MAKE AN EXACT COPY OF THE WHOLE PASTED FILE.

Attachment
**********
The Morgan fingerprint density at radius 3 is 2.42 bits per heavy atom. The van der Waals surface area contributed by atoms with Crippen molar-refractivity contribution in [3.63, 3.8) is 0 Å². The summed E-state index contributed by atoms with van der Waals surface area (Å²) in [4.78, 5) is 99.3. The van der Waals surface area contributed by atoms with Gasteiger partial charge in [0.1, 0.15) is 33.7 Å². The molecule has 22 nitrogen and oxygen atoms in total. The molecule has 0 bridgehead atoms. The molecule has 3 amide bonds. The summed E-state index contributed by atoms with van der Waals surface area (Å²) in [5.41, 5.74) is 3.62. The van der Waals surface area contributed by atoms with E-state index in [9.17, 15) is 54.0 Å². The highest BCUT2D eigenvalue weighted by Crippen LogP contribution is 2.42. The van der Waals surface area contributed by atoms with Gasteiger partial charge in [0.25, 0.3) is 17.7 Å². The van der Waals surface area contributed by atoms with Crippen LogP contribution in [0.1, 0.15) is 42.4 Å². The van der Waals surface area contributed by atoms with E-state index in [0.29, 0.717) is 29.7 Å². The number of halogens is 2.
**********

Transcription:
The Morgan fingerprint density at radius 3 is 2.42 bits per heavy atom. The van der Waals surface area contributed by atoms with Crippen molar-refractivity contribution in [3.63, 3.8) is 0 Å². The summed E-state index contributed by atoms with van der Waals surface area (Å²) in [4.78, 5) is 99.3. The van der Waals surface area contributed by atoms with Gasteiger partial charge in [0.1, 0.15) is 33.7 Å². The molecule has 22 nitrogen and oxygen atoms in total. The molecule has 0 bridgehead atoms. The molecule has 3 amide bonds. The summed E-state index contributed by atoms with van der Waals surface area (Å²) in [5.41, 5.74) is 3.62. The van der Waals surface area contributed by atoms with E-state index in [9.17, 15) is 54.0 Å². The highest BCUT2D eigenvalue weighted by Crippen LogP contribution is 2.42. The van der Waals surface area contributed by atoms with Gasteiger partial charge in [0.25, 0.3) is 17.7 Å². The van der Waals surface area contributed by atoms with Crippen LogP contribution in [0.1, 0.15) is 42.4 Å². The van der Waals surface area contributed by atoms with E-state index in [0.29, 0.717) is 29.7 Å². The number of halogens is 2.